Antrobuss History, Family Crest & Coats of Arms
- Origins Available:
The name Antrobuss arrived in England after the Norman Conquest of 1066. The Antrobuss family lived in Cheshire, where they held lands and a family seat at Antrobus.
Early Origins of the Antrobuss family
The surname Antrobuss was first found in Cheshire at Antrobus, a civil parish and village in the parish of Great Budworth, union of Runcorn and the hundred of Bucklow. The place name dates back to the Domesday Book where it was listed as Entrebus. At that time, it was part of the Tunnendune hundred and there was land enough for one plough.  Literally, the place name means 'within the woods' having been derived from the Norman-French Entre-bois. "Antrobus Hall and demesne belonged to the family of Antrobus from an early period till the reign of Henry IV., when it was sold to the Venables family. The estate was purchased in 1808 of Edward Townshend, Esq., of Chester, by Edmond Antrobus, Esq., a descendant of the former proprietors, and is now the property of Sir Edmund W. Antrobus, Bart." 
Early History of the Antrobuss family
This web page shows only a small excerpt of our Antrobuss research. Another 60 words (4 lines of text) covering the years 1460, 1808 and 1604 are included under the topic Early Antrobuss History in all our PDF Extended History products and printed products wherever possible.
Antrobuss Spelling Variations
A multitude of spelling variations characterize Norman surnames. Many variations occurred because Old and Middle English lacked any definite spelling rules. The introduction of Norman French to England also had a pronounced effect, as did the court languages of Latin and French. Therefore, one person was often referred to by several different spellings in a single lifetime. The various spellings include Anthrobus, Antrobus, Antrobuss, Entrobus and others.
Early Notables of the Antrobuss family (pre 1700)
More information is included under the topic Early Antrobuss Notables in all our PDF Extended History products and printed products wherever possible.
Antrobuss migration to the United States +
Many English families left England, to avoid the chaos of their homeland and migrated to the many British colonies abroad. Although the conditions on the ships were extremely cramped, and some travelers arrived diseased, starving, and destitute, once in the colonies, many of the families prospered and made valuable contributions to the cultures of what would become the United States and Canada. Research into the origins of individual families in North America has revealed records of the immigration of a number of people bearing the name Antrobuss or a variant listed above:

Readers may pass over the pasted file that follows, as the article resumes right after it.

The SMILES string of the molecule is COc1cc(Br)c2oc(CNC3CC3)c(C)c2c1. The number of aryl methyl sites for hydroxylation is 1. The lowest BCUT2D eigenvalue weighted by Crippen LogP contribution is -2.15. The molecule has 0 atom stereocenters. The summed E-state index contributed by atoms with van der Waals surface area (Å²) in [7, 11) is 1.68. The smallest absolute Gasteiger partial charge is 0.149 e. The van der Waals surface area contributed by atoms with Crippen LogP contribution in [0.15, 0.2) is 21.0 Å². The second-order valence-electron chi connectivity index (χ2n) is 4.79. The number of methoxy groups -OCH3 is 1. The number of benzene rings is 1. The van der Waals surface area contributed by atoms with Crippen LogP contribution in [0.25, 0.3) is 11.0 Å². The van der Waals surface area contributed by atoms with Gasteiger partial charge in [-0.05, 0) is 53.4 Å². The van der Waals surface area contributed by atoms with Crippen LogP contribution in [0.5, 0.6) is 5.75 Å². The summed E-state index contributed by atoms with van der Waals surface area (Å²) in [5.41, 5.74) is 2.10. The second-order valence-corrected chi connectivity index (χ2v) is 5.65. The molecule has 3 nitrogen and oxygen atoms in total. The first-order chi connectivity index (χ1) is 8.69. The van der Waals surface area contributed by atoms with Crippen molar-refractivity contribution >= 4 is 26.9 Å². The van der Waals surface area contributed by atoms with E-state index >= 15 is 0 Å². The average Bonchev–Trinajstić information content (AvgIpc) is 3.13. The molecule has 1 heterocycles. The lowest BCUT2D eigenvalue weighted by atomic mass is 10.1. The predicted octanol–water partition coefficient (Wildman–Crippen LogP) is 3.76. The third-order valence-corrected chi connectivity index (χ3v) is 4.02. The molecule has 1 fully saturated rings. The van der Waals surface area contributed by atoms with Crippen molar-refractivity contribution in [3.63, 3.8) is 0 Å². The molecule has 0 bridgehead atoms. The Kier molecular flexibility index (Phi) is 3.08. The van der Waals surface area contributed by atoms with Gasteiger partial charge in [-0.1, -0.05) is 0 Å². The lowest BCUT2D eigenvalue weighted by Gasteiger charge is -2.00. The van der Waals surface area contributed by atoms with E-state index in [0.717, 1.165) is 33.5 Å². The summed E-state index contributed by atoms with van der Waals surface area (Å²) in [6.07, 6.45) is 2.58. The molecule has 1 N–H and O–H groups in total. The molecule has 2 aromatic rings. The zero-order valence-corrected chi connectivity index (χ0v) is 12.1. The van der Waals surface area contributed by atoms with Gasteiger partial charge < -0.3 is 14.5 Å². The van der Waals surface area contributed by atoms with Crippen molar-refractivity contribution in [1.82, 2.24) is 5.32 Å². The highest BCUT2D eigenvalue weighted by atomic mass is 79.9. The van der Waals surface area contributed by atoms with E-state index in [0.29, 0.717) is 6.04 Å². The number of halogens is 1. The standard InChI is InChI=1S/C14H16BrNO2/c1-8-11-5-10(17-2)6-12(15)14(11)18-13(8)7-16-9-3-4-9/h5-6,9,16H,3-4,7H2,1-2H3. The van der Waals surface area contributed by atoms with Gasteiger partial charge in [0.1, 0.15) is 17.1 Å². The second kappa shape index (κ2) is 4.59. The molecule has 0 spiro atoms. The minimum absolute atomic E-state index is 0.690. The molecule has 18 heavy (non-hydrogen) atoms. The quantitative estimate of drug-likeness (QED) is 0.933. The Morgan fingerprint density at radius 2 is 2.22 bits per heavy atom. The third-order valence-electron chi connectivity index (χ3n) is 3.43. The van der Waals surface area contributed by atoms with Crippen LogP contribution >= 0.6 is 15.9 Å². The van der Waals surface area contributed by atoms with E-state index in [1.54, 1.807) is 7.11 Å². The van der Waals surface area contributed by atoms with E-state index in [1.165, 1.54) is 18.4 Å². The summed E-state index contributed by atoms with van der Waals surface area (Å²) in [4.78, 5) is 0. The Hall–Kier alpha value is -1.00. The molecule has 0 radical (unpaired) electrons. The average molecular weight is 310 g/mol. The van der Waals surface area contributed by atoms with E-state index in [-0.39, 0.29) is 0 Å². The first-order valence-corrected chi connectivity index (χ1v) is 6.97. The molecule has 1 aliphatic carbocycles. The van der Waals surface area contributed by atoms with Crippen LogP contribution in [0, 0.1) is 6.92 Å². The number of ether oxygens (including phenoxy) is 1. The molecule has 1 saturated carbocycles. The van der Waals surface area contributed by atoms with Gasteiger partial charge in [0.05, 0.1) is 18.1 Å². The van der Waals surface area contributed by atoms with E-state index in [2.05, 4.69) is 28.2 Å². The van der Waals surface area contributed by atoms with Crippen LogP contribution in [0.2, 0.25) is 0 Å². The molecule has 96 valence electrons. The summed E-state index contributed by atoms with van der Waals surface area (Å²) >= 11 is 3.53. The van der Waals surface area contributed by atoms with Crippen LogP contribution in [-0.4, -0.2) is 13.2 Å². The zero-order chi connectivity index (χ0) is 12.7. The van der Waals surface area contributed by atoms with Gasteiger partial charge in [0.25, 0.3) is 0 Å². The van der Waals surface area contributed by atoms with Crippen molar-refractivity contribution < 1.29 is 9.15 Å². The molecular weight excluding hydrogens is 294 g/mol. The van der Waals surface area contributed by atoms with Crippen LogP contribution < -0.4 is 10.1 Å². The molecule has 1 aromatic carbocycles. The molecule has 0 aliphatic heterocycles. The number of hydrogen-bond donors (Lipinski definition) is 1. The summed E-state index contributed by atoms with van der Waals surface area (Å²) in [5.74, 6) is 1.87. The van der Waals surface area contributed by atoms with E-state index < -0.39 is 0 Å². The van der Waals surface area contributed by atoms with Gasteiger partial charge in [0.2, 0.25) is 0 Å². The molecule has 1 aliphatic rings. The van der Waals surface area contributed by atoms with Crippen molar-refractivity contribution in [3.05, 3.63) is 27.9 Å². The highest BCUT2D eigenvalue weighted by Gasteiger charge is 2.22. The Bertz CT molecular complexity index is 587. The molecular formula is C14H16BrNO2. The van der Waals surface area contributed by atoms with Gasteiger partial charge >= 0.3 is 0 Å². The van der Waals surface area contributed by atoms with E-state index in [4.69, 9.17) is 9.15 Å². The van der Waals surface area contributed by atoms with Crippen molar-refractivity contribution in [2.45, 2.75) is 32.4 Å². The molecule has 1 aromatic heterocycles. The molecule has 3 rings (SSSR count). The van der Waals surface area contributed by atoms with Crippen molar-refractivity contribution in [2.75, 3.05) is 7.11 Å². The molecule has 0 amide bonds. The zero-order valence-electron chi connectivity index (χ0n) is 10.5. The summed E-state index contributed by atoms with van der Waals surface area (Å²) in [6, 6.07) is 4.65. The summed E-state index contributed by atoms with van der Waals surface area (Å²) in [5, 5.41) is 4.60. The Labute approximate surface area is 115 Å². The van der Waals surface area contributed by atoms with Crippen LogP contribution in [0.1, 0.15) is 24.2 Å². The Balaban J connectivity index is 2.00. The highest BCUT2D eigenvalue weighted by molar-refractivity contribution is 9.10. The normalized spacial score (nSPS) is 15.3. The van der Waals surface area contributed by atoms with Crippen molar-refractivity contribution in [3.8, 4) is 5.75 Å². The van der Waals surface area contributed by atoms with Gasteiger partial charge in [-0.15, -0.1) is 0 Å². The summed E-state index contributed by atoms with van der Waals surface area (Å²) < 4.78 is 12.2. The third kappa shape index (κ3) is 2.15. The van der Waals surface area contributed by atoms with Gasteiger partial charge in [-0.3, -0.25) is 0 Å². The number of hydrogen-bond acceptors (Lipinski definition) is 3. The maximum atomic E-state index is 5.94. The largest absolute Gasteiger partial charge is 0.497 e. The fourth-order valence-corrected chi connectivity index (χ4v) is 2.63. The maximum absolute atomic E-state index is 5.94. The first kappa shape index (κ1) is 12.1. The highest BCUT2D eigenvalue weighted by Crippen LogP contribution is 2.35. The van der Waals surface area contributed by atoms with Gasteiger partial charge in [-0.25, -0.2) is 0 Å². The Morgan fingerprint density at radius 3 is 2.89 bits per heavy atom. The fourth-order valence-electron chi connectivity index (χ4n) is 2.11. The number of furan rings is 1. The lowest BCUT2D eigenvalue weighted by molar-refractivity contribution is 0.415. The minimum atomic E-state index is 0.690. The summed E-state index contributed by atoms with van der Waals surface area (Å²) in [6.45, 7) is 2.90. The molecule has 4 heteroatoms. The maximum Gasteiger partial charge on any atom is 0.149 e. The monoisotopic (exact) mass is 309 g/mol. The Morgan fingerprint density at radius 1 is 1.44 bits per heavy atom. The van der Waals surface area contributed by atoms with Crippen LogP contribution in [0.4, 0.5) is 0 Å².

Antrobuss Settlers in United States in the 17th Century
- Joan Antrobuss, aged 65, who arrived in New England in 1635 
Antrobuss Settlers in United States in the 19th Century
- John Antrobuss, who landed in Philadelphia, Pennsylvania in 1852
- William Antrobuss went to Philadelphia in 1858
Related Stories +
The Antrobuss Motto +
The motto was originally a war cry or slogan. Mottoes first began to be shown with arms in the 14th and 15th centuries, but were not in general use until the 17th century. Thus the oldest coats of arms generally do not include a motto. Mottoes seldom form part of the grant of arms: Under most heraldic authorities, a motto is an optional component of the coat of arms, and can be added to or changed at will; many families have chosen not to display a motto.
Motto: Dei memor, gratus amicis
Motto Translation: Mindful of God.
- ^ Williams, Dr Ann. And G.H. Martin, Eds., Domesday Book A Complete Translation. London: Penguin, 1992. Print. (ISBN 0-141-00523-8)
- ^ Lewis, Samuel, A Topographical Dictionary of England. Institute of Historical Research, 1848, Print.
- ^ Filby, P. William, Meyer, Mary K., Passenger and immigration lists index : a guide to published arrival records of about 500,000 passengers who came to the United States and Canada in the seventeenth, eighteenth, and nineteenth centuries. 1982-1985 Cumulated Supplements in Four Volumes Detroit, Mich. : Gale Research Co., 1985, Print (ISBN 0-8103-1795-8)